Rallyfan at Random Thoughts on Life and Work has an interesting post on how Samaritan's Purse is monitoring blogs to respond to both positive and negative postings. As Rallyfan notes, the organization did an excellent job of both reinforcing an already excited fan and doing damage control about negative messages spreading through the blogosphere.
This got me thinking about whether or not we're doing a good job of tracking what people are saying about our organizations. A few days ago I wrote about an article on MSNBC and the American crisis of faith in nonprofits. On the associated message forums, there were a lot of very negative comments from donors about how nonprofits do their fundraising and spend their dollars. If people read these things and there's no effective response from nonprofits, then the public is left with only one, unbalanced view of the situation.
Even if nonprofits don't have a strong web presence, this doesn't mean that their donor and constituent base isn't talking about them online. By not monitoring the talk, we lose opportunities to build positive brand images and to respond to negative messages. As more and more people use the Web as their primary information source, this will become a larger problem I suspect.
The Marketing Pilgrim has a great Online Reputation Monitoring Beginner's Guide that lays out some excellent strategies for keeping track of your organization's online reputation. They note:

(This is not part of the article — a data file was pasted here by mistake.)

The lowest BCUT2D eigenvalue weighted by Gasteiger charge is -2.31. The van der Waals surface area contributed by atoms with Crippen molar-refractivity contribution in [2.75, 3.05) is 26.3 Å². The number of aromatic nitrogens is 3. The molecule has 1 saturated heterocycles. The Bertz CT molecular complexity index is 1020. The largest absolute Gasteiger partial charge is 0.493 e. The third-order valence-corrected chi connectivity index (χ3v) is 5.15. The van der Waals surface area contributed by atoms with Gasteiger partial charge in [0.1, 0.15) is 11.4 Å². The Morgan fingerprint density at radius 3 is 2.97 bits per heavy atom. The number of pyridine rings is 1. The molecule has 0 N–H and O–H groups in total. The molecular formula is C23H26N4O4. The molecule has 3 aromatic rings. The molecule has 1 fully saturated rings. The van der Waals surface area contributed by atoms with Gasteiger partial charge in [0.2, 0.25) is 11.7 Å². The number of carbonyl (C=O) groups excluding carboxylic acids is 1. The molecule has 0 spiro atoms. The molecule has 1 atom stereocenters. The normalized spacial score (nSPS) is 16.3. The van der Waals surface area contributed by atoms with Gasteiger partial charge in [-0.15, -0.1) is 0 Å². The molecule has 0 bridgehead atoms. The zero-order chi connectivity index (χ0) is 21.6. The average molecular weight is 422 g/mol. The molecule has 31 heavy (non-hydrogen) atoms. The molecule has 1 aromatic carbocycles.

Every single day, someone, somewhere is discussing something important to your business; your brand, your executives, your competitors, your industry. Are they hyping-up your company, building buzz for your products? Or, are they criticizing your service, complaining to others about your new product launch?
A great brand can take months, if not years, and millions of dollars to build. It should be the thing you hold most precious.
It can be destroyed in hours by a blogger upset with your company.
A new product launch could take hundreds of TV commercials, dozens of newspaper ads, and an expensive ad agency.
It can also spread like a virus with the praise of just one customer, at one message board.
A company can dominate market share, throttle competition and hold the #1 brand in the world.
It can also crash in months if it fails to listen to what its customers want.
Substitute the word "nonprofit" for "company" and think about this in the context of your organization and you can see how shaping your online reputation is as important as any other marketing or outreach you do. Given the time, energy and dollars you devote to building your image, it makes sense that you'd want to protect that investment in every way you can.